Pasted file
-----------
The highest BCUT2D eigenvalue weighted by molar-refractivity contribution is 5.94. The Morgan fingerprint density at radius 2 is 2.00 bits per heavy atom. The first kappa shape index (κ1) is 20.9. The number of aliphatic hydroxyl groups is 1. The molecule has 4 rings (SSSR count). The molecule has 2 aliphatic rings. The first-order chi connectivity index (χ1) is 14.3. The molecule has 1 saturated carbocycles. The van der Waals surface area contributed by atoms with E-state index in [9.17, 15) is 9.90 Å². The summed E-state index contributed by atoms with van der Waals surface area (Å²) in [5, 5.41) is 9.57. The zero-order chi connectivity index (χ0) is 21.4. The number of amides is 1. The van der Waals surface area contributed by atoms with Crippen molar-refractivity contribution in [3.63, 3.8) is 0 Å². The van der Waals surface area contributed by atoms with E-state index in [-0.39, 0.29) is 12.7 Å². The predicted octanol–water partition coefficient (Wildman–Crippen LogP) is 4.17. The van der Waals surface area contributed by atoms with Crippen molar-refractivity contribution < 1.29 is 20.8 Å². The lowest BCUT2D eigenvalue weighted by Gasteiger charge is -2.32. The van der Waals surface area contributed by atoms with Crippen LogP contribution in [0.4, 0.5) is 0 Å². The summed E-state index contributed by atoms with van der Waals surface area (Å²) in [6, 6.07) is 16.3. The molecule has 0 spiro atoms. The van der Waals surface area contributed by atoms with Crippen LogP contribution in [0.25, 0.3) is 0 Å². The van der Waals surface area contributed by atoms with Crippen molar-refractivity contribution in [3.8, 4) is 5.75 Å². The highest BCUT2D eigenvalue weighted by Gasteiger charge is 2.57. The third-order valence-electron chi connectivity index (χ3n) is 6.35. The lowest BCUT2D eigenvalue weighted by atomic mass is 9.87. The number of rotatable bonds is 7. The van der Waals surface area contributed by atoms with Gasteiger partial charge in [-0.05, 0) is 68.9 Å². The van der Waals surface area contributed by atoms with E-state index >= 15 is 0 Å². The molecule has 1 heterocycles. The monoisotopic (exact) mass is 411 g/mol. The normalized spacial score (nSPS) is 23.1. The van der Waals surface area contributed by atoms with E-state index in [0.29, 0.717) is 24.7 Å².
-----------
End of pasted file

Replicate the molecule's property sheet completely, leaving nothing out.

The highest BCUT2D eigenvalue weighted by molar-refractivity contribution is 5.94. The Morgan fingerprint density at radius 2 is 2.00 bits per heavy atom. The first kappa shape index (κ1) is 20.9. The number of aliphatic hydroxyl groups is 1. The molecule has 4 rings (SSSR count). The molecule has 2 aliphatic rings. The first-order chi connectivity index (χ1) is 14.3. The molecule has 1 saturated carbocycles. The van der Waals surface area contributed by atoms with E-state index in [9.17, 15) is 9.90 Å². The summed E-state index contributed by atoms with van der Waals surface area (Å²) in [5, 5.41) is 9.57. The zero-order chi connectivity index (χ0) is 21.4. The number of amides is 1. The van der Waals surface area contributed by atoms with Crippen molar-refractivity contribution in [3.63, 3.8) is 0 Å². The van der Waals surface area contributed by atoms with E-state index in [-0.39, 0.29) is 12.7 Å². The predicted octanol–water partition coefficient (Wildman–Crippen LogP) is 4.17. The van der Waals surface area contributed by atoms with Crippen molar-refractivity contribution < 1.29 is 20.8 Å². The lowest BCUT2D eigenvalue weighted by Gasteiger charge is -2.32. The van der Waals surface area contributed by atoms with Crippen LogP contribution in [0.4, 0.5) is 0 Å². The summed E-state index contributed by atoms with van der Waals surface area (Å²) in [6, 6.07) is 16.3. The molecule has 0 spiro atoms. The van der Waals surface area contributed by atoms with Crippen LogP contribution in [0.25, 0.3) is 0 Å². The van der Waals surface area contributed by atoms with Crippen molar-refractivity contribution in [3.8, 4) is 5.75 Å². The highest BCUT2D eigenvalue weighted by Gasteiger charge is 2.57. The third-order valence-electron chi connectivity index (χ3n) is 6.35. The lowest BCUT2D eigenvalue weighted by atomic mass is 9.87. The number of rotatable bonds is 7. The van der Waals surface area contributed by atoms with Gasteiger partial charge in [-0.05, 0) is 68.9 Å². The van der Waals surface area contributed by atoms with E-state index >= 15 is 0 Å². The molecule has 1 heterocycles. The monoisotopic (exact) mass is 411 g/mol. The normalized spacial score (nSPS) is 23.1. The van der Waals surface area contributed by atoms with E-state index in [0.29, 0.717) is 24.7 Å².